So – we thought it would be a great empirical benchmark for the new generation of  Pis.  We tried to set up 4 different Pis, with the most up-to date build of Raspbian (but ended updating the A+ and B for ages) , loaded the same script in all of them, and executed them in the most synchronised way we had available (pressing the execute buttons at the same time).  We timed how long it took for the processor load to drop below 50%.

It’s obvious the Pi2 has a great deal more grunt, and the extra processor speed and RAM really contribute to performance. You notice it especially when browsing or watching HTML5 YouTube: it’s a feasible computer replacement whereas the Model B was a tinkering machine or sandbox that you could use, if you were patient.

Our next experiments are to get piplay loaded on and perform some emulator benchmarks, and see if it can be built into one MAME Joystick to rule them all!

Raspberry Pi Radio.

While teaching students about how radio signals are used to send information using FM  I decided to make a raspberry pi radio transmitter using the instructions from Makezine and Instructables, so that we could explore the range of transmission, and the effects that different aerials would have on the radio signal.

http://www.instructables.com/id/Raspberry-Pi-Radio-Transmitter

http://makezine.com/projects/make-38-cameras-and-av/raspberry-pirate-radio.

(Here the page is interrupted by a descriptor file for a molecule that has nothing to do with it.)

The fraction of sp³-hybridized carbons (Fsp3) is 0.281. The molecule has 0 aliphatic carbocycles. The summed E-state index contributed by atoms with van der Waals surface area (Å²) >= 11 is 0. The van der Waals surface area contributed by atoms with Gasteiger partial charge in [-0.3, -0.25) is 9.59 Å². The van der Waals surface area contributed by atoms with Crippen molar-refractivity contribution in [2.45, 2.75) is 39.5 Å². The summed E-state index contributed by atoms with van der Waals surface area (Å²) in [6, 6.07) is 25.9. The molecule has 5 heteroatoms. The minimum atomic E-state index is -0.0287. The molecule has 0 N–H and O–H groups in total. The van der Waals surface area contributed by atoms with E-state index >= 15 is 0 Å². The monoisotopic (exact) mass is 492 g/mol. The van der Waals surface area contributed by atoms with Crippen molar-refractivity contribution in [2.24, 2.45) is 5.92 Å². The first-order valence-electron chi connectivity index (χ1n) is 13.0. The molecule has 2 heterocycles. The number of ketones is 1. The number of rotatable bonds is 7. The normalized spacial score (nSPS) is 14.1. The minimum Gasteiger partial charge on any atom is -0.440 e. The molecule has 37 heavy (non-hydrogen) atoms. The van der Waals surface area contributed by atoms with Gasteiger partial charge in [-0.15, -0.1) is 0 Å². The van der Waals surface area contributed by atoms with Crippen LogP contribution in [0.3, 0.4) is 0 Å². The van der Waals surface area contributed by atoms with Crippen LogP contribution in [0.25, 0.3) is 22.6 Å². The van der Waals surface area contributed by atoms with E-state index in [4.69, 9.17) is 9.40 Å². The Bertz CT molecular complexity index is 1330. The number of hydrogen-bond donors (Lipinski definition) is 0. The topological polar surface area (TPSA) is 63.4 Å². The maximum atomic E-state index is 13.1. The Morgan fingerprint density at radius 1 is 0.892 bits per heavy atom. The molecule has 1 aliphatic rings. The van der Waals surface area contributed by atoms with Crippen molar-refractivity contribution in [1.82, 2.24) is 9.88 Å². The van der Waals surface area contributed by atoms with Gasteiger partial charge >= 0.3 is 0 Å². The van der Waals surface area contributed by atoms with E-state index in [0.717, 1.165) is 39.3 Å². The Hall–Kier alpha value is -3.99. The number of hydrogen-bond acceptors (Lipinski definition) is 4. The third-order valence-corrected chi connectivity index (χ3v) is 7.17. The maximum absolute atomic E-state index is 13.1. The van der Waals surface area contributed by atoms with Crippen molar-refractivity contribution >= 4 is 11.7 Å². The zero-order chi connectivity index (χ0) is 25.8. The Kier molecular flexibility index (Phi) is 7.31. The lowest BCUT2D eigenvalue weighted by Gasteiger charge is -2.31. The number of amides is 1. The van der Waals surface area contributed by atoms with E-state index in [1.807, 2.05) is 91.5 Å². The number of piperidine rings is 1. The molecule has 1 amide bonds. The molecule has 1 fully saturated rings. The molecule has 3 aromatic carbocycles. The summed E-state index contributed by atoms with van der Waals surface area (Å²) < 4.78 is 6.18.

The PiFM python module was created by Oliver Mattos and Oskar Weigl from the Imperial College Robotics society,  and can broadcast 16 bit mono WAV format sound files that can be played on any FM receiving radio.

Makezine made a pre-compiled install image that autoruns the transmitting software on boot, and will shuffle audio files that have been placed in the root directory.  I’ll be honest, their video was a bit Hipsterrific for my liking, but it got me interested enough to tinker.

The basis behind the generation of the signals sounds simple enough: GPIO4 is modulated via PWM fast enough to produce a signal in the FM (megahertz) range.   However, I quickly realised that it produces a lot of interference in nearby devices, and there are clear side bands of interference in neighbouring frequencies. (Just tune the radio through the frequency range and you’ll find many sidebands)  Although the power output of the device is so low, it might interfere with Emergency Service radio, and as we are located very close to a Fire Station, we decided to exercise caution!

With an FM radio right next to the Pi, it picked up the signal very clearly, but dropped off within 3-5m.  With a 15cm crocodile clip wire attachedto GPIO4  the range jumped to 20-30m radius, and was very clear.

Some builds have used Duck antennae in order to boost the signal broadcast radius, but presumably this would also boost the strength of the side bands, and would drown out commercial stations at short range.

Build Notes:

Extremely easy, and very quick to get results.

Minimal materials needed, and little expertise required for students.  Easily replicable.

Next Steps:

School radio station?

Using the piFM RDS code on github to send track information, and station Identification info.  Code:https://github.com/ChristopheJacquet/PiFmRds